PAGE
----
Step 7 - Print formulation

If you want to show the formulation of the model that you have just built, you can use the command below.

This will be more useful later, when we will be programmatically creating indexed symbolic models, and we will want to double check whether everything has been defined correctly.

In [7]:
1*x1 + 1*x2 + 0
_C1: 2 x1 + 3 x2 >= 6

_C2: - x1 + 2 x2 <= 2

_C3: 5 x1 + x2 >= 10

x1 free Continuous
x2 free Continuous

Step 8 - Solve the problem instance

Now that we have completed our formulation, we solve the problem instace using the solve() command.

We will save the output of the model to the status variable. We use the following command to print the status of our solution.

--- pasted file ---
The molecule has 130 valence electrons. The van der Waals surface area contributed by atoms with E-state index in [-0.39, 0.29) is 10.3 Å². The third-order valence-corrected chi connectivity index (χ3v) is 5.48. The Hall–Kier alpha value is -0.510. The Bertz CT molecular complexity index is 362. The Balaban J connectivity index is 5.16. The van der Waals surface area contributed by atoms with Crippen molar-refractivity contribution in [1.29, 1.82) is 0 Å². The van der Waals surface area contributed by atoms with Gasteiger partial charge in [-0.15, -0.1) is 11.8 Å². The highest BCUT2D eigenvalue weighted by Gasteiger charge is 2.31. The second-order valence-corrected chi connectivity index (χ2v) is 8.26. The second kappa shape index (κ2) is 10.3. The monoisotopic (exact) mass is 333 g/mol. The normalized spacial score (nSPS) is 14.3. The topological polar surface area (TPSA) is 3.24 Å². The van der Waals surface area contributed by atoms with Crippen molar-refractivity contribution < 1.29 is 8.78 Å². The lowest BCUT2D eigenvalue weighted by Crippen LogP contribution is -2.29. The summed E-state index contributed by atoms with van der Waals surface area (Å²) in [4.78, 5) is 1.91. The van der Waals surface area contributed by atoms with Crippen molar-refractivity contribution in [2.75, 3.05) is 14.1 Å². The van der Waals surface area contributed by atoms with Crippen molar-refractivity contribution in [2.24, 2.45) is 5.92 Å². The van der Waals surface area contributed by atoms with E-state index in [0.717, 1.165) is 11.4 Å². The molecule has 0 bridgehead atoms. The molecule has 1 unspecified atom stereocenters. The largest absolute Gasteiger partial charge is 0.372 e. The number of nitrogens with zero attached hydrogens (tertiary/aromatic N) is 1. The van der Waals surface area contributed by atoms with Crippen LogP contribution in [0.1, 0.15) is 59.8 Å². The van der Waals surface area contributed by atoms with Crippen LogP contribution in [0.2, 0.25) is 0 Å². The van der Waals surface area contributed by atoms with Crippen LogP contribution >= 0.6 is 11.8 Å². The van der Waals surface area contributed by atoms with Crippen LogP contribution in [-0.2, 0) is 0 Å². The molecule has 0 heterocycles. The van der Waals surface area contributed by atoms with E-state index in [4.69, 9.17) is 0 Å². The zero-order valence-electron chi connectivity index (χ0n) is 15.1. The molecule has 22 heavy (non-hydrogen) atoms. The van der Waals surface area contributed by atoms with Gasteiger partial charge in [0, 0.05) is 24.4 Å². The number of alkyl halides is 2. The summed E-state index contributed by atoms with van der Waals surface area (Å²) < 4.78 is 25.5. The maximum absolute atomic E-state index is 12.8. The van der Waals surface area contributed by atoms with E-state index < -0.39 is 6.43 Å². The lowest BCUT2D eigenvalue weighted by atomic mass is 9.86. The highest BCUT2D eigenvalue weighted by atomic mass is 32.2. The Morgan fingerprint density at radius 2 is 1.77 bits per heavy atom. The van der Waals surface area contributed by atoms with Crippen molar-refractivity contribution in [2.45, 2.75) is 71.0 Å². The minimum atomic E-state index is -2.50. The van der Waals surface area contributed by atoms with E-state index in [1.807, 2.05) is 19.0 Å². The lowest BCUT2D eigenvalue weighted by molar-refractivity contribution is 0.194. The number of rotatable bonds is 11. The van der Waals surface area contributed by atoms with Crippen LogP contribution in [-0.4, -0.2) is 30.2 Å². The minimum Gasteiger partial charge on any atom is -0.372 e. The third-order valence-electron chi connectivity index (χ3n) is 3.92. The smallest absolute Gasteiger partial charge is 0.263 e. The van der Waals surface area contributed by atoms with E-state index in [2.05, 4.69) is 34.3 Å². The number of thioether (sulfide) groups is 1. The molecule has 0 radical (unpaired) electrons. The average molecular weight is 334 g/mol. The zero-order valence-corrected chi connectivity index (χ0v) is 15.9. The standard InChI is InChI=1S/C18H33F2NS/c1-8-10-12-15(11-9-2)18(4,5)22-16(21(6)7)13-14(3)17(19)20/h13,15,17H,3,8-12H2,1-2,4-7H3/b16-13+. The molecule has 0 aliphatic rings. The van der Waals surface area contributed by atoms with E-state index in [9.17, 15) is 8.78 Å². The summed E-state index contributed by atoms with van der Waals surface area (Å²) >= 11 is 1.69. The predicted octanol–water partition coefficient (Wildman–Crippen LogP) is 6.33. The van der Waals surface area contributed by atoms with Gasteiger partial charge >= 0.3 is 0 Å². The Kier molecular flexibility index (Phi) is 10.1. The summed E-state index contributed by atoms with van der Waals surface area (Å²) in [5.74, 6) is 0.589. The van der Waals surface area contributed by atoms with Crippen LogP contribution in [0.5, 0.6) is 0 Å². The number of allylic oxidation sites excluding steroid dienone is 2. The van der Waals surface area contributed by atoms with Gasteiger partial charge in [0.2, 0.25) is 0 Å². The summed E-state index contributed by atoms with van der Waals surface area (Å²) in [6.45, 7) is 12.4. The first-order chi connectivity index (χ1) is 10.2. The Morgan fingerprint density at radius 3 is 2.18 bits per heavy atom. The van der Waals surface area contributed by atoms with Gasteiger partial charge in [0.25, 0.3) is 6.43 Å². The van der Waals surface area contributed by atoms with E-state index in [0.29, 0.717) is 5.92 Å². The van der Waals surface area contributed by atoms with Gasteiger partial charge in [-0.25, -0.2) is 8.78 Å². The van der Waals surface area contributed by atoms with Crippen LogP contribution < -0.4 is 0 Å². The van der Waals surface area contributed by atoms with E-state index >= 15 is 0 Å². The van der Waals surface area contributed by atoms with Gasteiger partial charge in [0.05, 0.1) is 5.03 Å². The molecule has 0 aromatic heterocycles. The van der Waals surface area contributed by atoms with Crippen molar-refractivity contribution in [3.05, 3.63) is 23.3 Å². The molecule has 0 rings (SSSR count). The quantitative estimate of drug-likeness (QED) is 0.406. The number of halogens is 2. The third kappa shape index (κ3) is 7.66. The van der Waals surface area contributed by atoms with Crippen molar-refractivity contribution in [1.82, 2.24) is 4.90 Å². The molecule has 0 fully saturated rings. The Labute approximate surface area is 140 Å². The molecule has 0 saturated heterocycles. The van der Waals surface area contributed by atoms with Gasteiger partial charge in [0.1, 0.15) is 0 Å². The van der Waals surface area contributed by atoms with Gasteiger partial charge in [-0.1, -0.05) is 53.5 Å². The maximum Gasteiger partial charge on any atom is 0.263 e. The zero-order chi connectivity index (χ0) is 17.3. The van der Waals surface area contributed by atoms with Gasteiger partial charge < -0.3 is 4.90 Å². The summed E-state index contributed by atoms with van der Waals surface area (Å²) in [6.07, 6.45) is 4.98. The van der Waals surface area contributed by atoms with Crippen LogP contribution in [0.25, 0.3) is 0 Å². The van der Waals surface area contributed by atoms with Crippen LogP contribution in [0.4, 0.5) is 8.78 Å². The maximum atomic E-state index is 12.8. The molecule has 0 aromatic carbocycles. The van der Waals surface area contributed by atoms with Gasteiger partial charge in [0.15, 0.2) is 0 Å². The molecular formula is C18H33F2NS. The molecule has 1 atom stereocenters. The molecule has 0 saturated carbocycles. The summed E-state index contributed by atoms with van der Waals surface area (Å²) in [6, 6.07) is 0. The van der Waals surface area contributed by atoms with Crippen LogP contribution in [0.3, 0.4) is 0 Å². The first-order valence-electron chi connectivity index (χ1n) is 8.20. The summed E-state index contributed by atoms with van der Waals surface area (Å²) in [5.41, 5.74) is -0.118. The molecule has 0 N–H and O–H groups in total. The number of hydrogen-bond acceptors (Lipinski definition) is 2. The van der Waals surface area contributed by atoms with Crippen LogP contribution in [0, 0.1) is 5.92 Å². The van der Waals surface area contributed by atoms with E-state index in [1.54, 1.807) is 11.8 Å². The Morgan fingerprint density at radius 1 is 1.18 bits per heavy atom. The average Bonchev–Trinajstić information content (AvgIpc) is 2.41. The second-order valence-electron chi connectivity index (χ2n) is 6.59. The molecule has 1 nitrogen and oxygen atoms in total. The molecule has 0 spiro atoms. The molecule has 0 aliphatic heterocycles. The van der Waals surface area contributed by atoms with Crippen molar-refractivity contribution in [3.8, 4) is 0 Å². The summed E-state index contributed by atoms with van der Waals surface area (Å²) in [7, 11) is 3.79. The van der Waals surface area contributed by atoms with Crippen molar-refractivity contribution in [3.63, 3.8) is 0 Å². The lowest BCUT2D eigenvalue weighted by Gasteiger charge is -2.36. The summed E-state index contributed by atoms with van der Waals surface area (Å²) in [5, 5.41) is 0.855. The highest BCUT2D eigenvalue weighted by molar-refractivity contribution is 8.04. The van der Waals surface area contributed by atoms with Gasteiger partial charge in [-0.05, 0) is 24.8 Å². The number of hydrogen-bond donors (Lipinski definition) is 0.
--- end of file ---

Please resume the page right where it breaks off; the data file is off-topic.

In [8]:
status = prob.solve()


Step 9 - Print solution

OK, we know that the solver managed to find a result, but what are the values of the solution?

We can print the values of the variables with a simple for loop.

In [9]:
for v in prob.variables():
    print(f'\t\t{} = {v.varValue}')

print('\n') # Prints a blank line
print(f'OBJECTIVE VALUE: {prob.objective.value()}')
		x1 = 1.8461538
		x2 = 0.76923077



That was all - simple wasn't it?

We have included the entire code that we used as single block.

from pulp import *

# Create a LP Minimization problem 
prob = LpProblem('Problem', LpMinimize)  

# Create problem Variables  
x1 = LpVariable("x1")     
x2 = LpVariable("x2")       

# Objective Function 
prob += x1 + x2 

# Constraints: 
prob +=  2*x1 + 3*x2  >= 6
prob +=   -x1 + 2*x2  <= 2
prob +=  5*x1 +   x2  >= 10

# Display the problem 

status = prob.solve()


for v in prob.variables():
    print(f'\t\t{} = {v.varValue}')

print('\n') # Prints a blank line
print(f'OBJECTIVE VALUE: {prob.objective.value()}')